Tough Jews & Me
Posted January 5, 2011on:
I thought I had discovered synergy in the entertainment world, posting on Facebook Monday: I’m watching “The King of the Roaring 20s,” a movie about Arnold Rothstein who was married to Fanny Brice (Think “Funny Girl”) and was also featured in Boardwalk Empire on HBO. In this movie, Rothstein is played by David Janssen (The Fugitive) and his cohort is Mickey Rooney. I don’t know if they are related to Kevin Bacon.
But mistakes were made; errors are regretted. (21st century-speak for I messed up).
My dear friend, Jean, associate head writer for One Life to Live and previously head writer for As the World Turns, clued me in on my errors. “Fanny Brice was married to Nicky Arnstein, not Arnold Rothstein. Arnstein was a gambler, Rothstein was a gangster.”
Ah. That does explain why David Janssen didn’t look much like Omar Sharif.
Arnold Rothstein was thought to be behind fixing the 1919 World Series, which resulted in the White Sox being renamed as the Black Sox. He was also credited with changing crime from being performed by a bunch of thugs to being run like a corporation. He saw great business potential in Prohibition.
Nicky Arnstein twice went to prison, first for swindling and the second time for conspiracy to carry stolen securities. He did marry Fanny Brice, who was a star of movies, stage (Ziegfeld Follies) and more. She divorced him.
Musicals101.com listed factual errors in the movie, Funny Girl, which writer John Kenrick described as “mostly delicious fiction with an occasional fact thrown in.” It was produced by Fanny’s son in law, Ray Stark, about whom Kenrick wrote: “Keep in mind that Ray Stark’s goal was not to teach a history lesson, but to create great entertainment – and he succeeded.”
Who knew you can’t get all your history lessons from Broadway or Hollywood?
All this made me think about the book, Tough Jews, which described the early Jewish gangster of America … people like Rothstein, Benjamin “Bugsy” Siegel, The Purple Gang, Abe “Kid Twist” Reles and more.
This is not a politically correct post because who wants to think about your own people being gangsters. But during the 1920s, there were Jewish gangsters, particularly in Brooklyn, according to Rich Cohen, author of Tough Jews.
Cohen’s theory was that it was an immigrant story – the first generation born in this country were the ones who went into that line of work. They earned enough money to send their children to college, which meant the next generations found other careers.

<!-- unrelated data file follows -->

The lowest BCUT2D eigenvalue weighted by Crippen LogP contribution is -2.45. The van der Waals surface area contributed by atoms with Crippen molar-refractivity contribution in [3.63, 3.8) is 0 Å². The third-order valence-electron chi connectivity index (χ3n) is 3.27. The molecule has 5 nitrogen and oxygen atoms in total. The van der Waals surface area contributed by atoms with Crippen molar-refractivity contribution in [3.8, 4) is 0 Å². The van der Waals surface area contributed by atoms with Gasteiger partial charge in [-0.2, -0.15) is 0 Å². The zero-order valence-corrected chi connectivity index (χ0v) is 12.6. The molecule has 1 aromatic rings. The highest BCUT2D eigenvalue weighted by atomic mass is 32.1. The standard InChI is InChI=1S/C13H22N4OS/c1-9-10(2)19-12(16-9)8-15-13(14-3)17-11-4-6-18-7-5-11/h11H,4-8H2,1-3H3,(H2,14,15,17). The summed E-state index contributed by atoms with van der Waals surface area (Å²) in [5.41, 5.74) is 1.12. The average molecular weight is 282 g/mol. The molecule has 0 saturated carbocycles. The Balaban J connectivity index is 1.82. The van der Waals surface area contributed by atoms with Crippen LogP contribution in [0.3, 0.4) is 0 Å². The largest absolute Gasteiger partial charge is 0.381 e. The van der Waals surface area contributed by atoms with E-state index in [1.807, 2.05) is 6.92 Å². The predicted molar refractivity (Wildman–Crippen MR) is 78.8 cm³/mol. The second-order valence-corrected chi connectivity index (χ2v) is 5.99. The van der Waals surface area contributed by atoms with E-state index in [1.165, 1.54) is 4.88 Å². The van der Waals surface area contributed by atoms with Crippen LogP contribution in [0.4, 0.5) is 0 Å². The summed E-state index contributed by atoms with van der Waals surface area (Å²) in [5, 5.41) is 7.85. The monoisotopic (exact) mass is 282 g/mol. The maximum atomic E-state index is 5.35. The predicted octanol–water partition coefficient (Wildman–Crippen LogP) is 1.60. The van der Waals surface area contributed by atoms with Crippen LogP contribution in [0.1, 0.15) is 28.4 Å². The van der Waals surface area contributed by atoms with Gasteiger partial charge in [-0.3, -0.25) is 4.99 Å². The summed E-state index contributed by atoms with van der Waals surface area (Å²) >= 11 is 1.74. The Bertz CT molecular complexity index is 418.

Jewish gangsters often were synagogue-attending murderers, just like there were church-attending murderers. They were thugs, thieves and nasty fellows despite being essentially ordinary people. I’m glad they mostly did not pass this way of making a living on to other generations.
In researching this blog post, I found some interesting notes. First, there is a website devoted to tough Jews called J-Grit. http://www.j-grit.com/about.php. It describes itself as the Internet Index of Tough Jews.
In a Q & A, the question was asked about why there is a need for such a site. “The world is full of ugly stereotypes about Jews. One such stereotype, which is rarely challenged, is the idea that Jews are somehow physically inferior, more afraid to get their hands dirty, or less athletic than members of other ethnic groups. Everyone thinks of the Jewish lawyer, accountant or nebbish Woody Allen type, but what about the Jewish boxers, fighter pilots and firefighters? There is a tremendous legacy of physicality in the Jewish world and we feel people should be made aware of this.
It reminds me of that line in the movie, Airplane, in which the stewardess was handing out reading materials. “How about this leaflet about famous Jewish athletes?” she asks.
I hope I don’t need to remind you of the famous cricket player, Samuel Goodman; Sandy Koufax, who refused to play the World Series during Yom Kippur; or wrestler Bill Goldberg, who shares my mother’s maiden name. There are many others listed at http://en.wikipedia.org/wiki/List_of_Jewish_American_sportspeople
According to the J-Grit website, a current or historic figured has to demonstrate bravery, toughness, heroics or fearlessness to be listed. In addition to the previously mentioned criminals, the site has profiles of Jewish:
- Adventurers, including Morris ‘Two-Gun’ Cohen, who began life as a London pickpocket and went on to become a general in the Chinese army of Sun Yat-Sen.
- Military and Spies, including Moe Berg who was described as A major league baseball player, brilliant scholar and World War II sp
- Public Servants, including Albert Seedman, who was the first and only Jewish NYPD Chief of Detectives, and Alan Feinberg and Dennis Weiss, who were firefighters who died in 9-11.
- Radicals, including Emma Goldman, who was described as a radical activist, thinker and advocate for women’s rights.
- Resisters, including Mordechai Anielewicz led the Jewish resistance against the Nazis in the Warsaw Ghetto.
In that Q & A, the question was asked about whether J-Grit was glorifying gangsters. The answer was, “Many of those listed in our Criminals section are unrepentant murderers and sociopaths, with few, if any, redeeming qualities. However, many do fit our criteria, that is, they are brave, physically tough, and daring. We may not like them, but they do meet our standards for entry.”
In other words, I’m just writing about gamblers and gangsters, not condoning them. I’m not tough enough.